“Usually we’re looking at this time of year, trying to lock in the least loss, and then now we’re looking at alternatives among all the grain crops and even cotton what cotton prices have done, of which is going to make us the most profit.”
JOE WILDER FARMS THE BRAZOS BOTTOM AND SAYS WITH VOLATILE COMMODITIES, THAT’S NOT AS EASY AS IT SOUNDS.
“You go look and you say, ooh, I ought to do this, and you go back 4 hours later and it’s reversed and you say, I’m going to stay where I’m at, and then you get up the next morning and it’s reversed and went the other way.”
PRODUCERS CAN LOCK IN A PRICE ON A CROP BEFORE IT’S GROWN, BUT GRAIN MARKETING ECONOMIST MARK WELCH WARNS THAT THERE ARE ALWAYS PRODUCTION RISKS.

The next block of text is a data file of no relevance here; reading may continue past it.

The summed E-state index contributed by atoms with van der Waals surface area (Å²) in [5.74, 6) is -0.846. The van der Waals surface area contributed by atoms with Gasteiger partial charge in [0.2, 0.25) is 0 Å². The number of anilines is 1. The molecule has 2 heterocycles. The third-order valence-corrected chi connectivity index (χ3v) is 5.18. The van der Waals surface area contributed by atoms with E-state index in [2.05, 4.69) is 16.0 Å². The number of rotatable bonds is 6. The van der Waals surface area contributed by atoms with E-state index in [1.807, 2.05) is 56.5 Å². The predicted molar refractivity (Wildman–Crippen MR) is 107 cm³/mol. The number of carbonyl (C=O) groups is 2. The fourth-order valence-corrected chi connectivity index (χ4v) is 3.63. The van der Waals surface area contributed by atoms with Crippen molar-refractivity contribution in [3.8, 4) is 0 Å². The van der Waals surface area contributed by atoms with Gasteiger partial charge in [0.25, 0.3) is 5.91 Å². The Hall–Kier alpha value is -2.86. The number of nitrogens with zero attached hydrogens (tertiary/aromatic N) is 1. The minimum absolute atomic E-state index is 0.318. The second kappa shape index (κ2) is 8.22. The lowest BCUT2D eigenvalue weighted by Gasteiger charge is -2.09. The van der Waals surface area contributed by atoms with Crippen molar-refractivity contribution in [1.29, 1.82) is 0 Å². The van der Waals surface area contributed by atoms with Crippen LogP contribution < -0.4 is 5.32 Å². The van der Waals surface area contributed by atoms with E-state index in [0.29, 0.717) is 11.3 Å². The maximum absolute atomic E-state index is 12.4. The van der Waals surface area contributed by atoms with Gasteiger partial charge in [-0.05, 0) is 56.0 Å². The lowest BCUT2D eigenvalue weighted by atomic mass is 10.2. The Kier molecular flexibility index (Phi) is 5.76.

“In Texas, that seems to be greater than anywhere else in the country. You just really don’t know how much you’re going to have to sell on the other end.”
“What is frightening is like night before last, when the norther came through, our local station was predicting that we may get a little hail. Well, it makes you stop and think, we’re sitting here with 500 acres of wheat. Say I got 100% of it pre-sold, and all of the sudden we get a little hail storm and wipes it out, and then I’m buying 100% to fulfill my contract.”
AND FORWARD CONTRACTING CAN BITE IN BOTH DIRECTIONS.
“So many producers that did forward contract last year, or took some price positions, they did it way too early, and of course prices kept going higher, and higher, and higher, and no one wants to be caught giving away something because they priced too quickly.”
AS USUAL, MOST FARMERS CAN PUT IT IN SIMPLE LANGUAGE WE CAN ALL UNDERSTAND.
“I had one producer tell me he was afraid of being greedy or stupid. Greedy, because he didn’t sell when he could have and the price went down, or stupid because he sold to early, and the price went up.”